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    ABSTRACT: Identifying and understanding the respective influence of climate and tectonic processes becomes a frontier topic in tectonically active mountain ranges. In the eastern Tibetan Plateau, earthquake occurred frequently and usually led to formation of many dammed lakes. In this study, a last deglacial section of lacustrine sediments at Xinmocun in eastern Tibet is selected for conventional X-ray fluorescence (XRF) and Scanning XRF (SXRF) elemental analysis. The high correlation of major and trace element abundances between the Xinmocun lacustrine samples and the loess-soil samples from the Chinese Loess Plateau (CLP) supports the previous view of the eolian origin of the Xinmocun lacustrine sediments. Analysis of major element abundances, ratios and trace element ratios indicates that the dust provenance of the Xinmocun lacustrine sediments is different from that of the CLP, and is similar to that of the loess at Ganzi and Hongyuan nearby the study area. The significant variations of most geochemical elements and their close coupling with grain-size variations can’t be reasonably explained by the changes in transport dynamics of eolian dust, and is possibly caused by the intermittent changes in available dust provenance. Frequent earthquakes usually triggered abundant landslides and provided large amounts of dust for the study area. Accordingly, like the >16 μm fraction of the Xinmocun grain-size record, many element abundances and their ratios, such as SiO2/Al2O3, TiO2/Al2O3, CaO/Al2O3, Sr/Al2O3, Rb/Sr, and Na2O/Al2O3, can be regarded as sensitive indicators of earthquake events in the tectonically active regions. SXRF measurements at the U-channel surface can provide some cost-effective indicators of seismic events, such as Si/Al, Ti/Al, Ca/Al, Sr/Al, Zr/Rb, and Rb/Sr. On the other hand, significant variations in most element abundances and their ratios of the Xinmocun lacustrine sediments correlate closely with those of its grain-size record. They all have no increasing or decreasing trends with time. These suggest that tectonic activities characterized by seismic events possibly had a major role on the landscape erosion in the eastern Tibetan Plateau while the climatic influence seems minor, which needs to be examined in the future.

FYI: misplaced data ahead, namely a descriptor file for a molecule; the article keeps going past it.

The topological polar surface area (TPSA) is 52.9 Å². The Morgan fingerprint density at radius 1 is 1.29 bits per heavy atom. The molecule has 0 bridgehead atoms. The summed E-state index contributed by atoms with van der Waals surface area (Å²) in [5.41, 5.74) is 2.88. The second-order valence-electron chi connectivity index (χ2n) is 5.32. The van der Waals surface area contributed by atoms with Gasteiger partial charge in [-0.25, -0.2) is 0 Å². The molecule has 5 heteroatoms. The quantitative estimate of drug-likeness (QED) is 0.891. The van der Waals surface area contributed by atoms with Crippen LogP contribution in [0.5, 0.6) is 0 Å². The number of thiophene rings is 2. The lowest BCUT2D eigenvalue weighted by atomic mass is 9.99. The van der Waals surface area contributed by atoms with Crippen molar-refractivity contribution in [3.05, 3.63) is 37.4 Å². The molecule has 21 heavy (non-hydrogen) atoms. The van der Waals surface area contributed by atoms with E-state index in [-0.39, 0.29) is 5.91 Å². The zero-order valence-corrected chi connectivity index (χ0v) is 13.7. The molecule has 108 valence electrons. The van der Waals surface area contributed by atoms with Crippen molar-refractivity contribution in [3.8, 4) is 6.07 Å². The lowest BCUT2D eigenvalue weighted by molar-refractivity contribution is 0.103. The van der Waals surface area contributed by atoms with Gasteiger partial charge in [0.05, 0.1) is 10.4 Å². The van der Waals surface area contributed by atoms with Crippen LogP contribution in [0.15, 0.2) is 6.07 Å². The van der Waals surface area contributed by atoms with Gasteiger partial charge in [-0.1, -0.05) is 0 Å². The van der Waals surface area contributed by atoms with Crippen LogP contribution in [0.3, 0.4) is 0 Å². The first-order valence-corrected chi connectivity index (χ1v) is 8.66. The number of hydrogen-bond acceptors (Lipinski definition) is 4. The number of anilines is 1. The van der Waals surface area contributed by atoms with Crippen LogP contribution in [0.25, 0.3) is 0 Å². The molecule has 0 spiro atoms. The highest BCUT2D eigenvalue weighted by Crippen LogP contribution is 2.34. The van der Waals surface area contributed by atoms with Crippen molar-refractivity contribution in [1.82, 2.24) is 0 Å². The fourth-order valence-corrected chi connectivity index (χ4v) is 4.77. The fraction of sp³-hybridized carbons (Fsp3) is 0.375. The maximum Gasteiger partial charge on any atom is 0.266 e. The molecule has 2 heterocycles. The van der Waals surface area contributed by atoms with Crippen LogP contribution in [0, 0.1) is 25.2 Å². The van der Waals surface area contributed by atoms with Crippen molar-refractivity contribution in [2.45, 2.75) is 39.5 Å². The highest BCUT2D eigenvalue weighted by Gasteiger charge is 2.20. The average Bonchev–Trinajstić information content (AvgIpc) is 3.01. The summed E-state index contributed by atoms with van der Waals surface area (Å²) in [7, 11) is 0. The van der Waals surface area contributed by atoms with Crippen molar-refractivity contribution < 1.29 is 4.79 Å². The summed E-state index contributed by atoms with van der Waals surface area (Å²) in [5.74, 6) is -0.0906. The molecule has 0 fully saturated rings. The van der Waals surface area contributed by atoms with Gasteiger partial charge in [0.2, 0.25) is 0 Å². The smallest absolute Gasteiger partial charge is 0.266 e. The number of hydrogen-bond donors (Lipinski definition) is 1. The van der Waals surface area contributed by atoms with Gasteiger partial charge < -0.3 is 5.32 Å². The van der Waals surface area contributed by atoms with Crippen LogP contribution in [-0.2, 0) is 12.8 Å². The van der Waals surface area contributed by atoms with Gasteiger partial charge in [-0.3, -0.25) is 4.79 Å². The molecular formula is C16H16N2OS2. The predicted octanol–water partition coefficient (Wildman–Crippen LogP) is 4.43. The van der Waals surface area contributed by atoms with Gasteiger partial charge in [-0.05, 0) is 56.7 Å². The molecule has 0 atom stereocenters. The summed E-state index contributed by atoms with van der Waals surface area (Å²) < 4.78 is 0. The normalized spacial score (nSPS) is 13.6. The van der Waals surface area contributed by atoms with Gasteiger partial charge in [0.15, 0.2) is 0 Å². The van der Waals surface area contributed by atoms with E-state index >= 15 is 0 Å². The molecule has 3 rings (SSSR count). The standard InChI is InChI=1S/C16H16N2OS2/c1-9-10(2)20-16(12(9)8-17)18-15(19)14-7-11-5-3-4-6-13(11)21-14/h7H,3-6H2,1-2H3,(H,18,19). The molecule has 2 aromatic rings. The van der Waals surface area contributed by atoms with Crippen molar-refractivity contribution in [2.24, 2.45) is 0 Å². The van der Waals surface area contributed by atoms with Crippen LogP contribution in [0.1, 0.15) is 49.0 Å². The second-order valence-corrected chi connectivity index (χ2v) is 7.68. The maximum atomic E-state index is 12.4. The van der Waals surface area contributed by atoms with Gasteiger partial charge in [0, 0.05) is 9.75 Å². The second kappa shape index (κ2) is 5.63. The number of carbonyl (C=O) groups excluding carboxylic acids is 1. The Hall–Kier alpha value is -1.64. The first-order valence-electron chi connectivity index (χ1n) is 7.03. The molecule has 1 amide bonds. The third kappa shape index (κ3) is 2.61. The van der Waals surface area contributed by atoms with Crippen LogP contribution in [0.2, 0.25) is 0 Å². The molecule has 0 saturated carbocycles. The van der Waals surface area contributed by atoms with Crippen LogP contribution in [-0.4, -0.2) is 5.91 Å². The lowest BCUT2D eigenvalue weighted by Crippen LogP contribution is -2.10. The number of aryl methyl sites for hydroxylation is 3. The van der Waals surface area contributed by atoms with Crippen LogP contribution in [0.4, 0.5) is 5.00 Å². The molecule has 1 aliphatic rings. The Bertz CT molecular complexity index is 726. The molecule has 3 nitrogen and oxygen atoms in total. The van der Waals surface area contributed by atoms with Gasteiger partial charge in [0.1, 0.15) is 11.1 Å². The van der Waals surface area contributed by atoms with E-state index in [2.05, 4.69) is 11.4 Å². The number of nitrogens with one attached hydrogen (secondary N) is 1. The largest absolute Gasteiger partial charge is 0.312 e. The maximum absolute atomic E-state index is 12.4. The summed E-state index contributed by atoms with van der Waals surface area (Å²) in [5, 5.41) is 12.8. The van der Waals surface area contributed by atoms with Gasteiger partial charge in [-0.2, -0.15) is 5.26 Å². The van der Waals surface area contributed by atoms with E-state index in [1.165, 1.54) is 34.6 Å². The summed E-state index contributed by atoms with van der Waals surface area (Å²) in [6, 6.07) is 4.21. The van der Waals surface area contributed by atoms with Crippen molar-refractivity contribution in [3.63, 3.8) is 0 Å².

Full-text · Article · Aug 2015 · Quaternary International
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    • "Since Late Triassic, the block experienced extensive crustal deformation following the convergence between the Indian and Eurasian plates (e.g. Wang and Shi, 1982; Xiao et al., 2007) and is considered as a window to continental collision, uplift and plateau growth (Maddox, 1984; Kirby et al., 2002; Godard et al., 2009; Li et al., 2012). This region has been in the focus of several investigations based on geological and geophysical techniques. "
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    ABSTRACT: Following the 2008 Mw 7.9 Wenchuan and 2013 Ms 7.0 Lushan earthquakes, the Longmenshan thrust-fault belt and the Songpan–Ganzi terrane have been the focus of several investigations. Here we use the H–k stacking technique and neighborhood algorithm to investigate the seismic structure of this area. Based on the presence of felsic lower crust and the Mesozoic crustal architecture of the Songpan–Ganzi and Longmenshan area, we exclude the model on the eastward flow of the middle and lower crust assigned as the cause for the crustal thickening in previous studies. In contrast, the E–W trending cumulative compression induced by the continued northward motion of the Indian plate and India-Asian collision are identified as the dominant factors leading to the crustal thickening in the Longmenshan thrust-fault region as well as the Songpan–Ganzi terrane. Particularly, the 2008 Mw 7.9 Wenchuan and 2013 Ms 7.0 Lushan earthquakes likely indicate the cumulative offsets and the E–W continuing compression.
    Full-text · Article · Dec 2014 · Journal of Asian Earth Sciences